Tuesday, August 31, 2010

Bagels, Bialys, Focaccia, and Breadsticks

If the rest of the semester is anything like today, than I'll probably be saying the following often: today was another excellent day of baking. Seriously, I can't even fully describe to you how much I am enjoying each class. I am learning so much, and I am learning the proper techniques which makes the experience so freakin fantastic.

In Artisan Breads today, we made Bagels and Bialys. Big shout out to the Polish immigrants who brough these delicious treats to the United States all those years ago. I'm a big fan in general of bagels and bialys, but bialys are often hard to find. Anyway, we made bagels in the traditional sense, with a water bath and the use of traditional flavorings. Original bagels were covered with poppy seeds and then seasame seeds. I made one with poppyseed, two with minced onion, three with everything, one with salt, and one plain. Here's the photo:

Bialys are like bagels but there are two distinct differences. One, bialys do not have a hole. Two, bialys are not made with a water bath. We made bialys with a traditional filling, which contains diced, sauteed onions and poppy seeds. I had one of these right from the oven today. Delish.

In Bakeshop this afternoon, the theme for this week is yeast breads so we made focaccia and breadsticks. I love focaccia, and it is such a versatile bread. Here's part of my loaf:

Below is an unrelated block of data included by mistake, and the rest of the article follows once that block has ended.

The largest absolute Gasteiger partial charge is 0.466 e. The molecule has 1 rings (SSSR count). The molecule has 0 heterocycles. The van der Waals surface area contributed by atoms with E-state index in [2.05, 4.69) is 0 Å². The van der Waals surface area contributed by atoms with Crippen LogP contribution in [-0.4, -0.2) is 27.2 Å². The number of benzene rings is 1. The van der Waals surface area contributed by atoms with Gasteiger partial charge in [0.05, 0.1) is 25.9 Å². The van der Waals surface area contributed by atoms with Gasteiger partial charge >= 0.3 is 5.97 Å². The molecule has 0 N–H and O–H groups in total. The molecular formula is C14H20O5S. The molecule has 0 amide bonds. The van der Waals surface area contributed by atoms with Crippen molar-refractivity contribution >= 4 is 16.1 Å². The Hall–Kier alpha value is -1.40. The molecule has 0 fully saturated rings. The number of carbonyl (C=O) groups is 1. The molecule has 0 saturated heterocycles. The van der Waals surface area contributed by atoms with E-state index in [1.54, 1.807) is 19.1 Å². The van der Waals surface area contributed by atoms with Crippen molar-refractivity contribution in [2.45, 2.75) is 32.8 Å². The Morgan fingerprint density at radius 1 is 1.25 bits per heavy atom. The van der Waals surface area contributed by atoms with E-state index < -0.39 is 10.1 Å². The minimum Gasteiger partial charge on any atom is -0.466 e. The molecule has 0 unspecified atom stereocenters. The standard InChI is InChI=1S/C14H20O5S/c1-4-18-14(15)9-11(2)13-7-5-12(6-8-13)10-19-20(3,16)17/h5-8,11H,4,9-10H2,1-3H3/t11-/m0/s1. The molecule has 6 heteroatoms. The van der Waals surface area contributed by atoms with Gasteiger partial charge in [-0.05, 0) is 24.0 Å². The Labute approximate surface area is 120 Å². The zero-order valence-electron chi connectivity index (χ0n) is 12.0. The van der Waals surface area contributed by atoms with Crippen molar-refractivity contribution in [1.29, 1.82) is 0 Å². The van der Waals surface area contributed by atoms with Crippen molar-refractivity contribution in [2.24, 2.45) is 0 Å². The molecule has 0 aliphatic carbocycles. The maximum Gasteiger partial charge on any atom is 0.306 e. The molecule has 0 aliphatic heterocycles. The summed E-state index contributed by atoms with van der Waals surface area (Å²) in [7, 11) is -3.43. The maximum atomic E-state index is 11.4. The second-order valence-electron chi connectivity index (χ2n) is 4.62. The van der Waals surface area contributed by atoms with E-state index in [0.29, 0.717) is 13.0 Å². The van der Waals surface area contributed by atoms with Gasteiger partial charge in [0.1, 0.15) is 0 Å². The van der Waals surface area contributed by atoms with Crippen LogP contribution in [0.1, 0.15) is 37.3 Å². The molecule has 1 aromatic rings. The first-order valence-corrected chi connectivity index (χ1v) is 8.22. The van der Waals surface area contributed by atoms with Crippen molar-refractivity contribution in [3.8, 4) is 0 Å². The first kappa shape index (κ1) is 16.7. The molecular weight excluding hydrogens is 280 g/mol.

After the focaccia baked, we made breadsticks. I seasoned some of mine with salt, some with basil/oregano, and some with seasame seeds. Again, they were pretty darn good.

I mentioned last week that there are ten steps to baking bread. Technically, there are eleven (I had a quiz on this earlier), and the last stage is cooling and storage. One of the biggest points I've learned about breads thus far is that "bread is only fresh for the amount of time it took to make." For example, if a loaf of bread took 3 hours to make (from mixing through fermentation through baking), it is only technically fresh for the first 3 hours from which it came out of the oven. Now, as we know from experience, bread doesn't go instantly stale, but it starts to slowly go stale. I got to bring home some of my breads today. I am trying to save some of what I am allowed to bring home so Mom and Dad have something to sample when they visit in two weeks. I hope they are excited!

1 comment:

  1. Glad to hear things are going well!! Your blog always makes me hungry!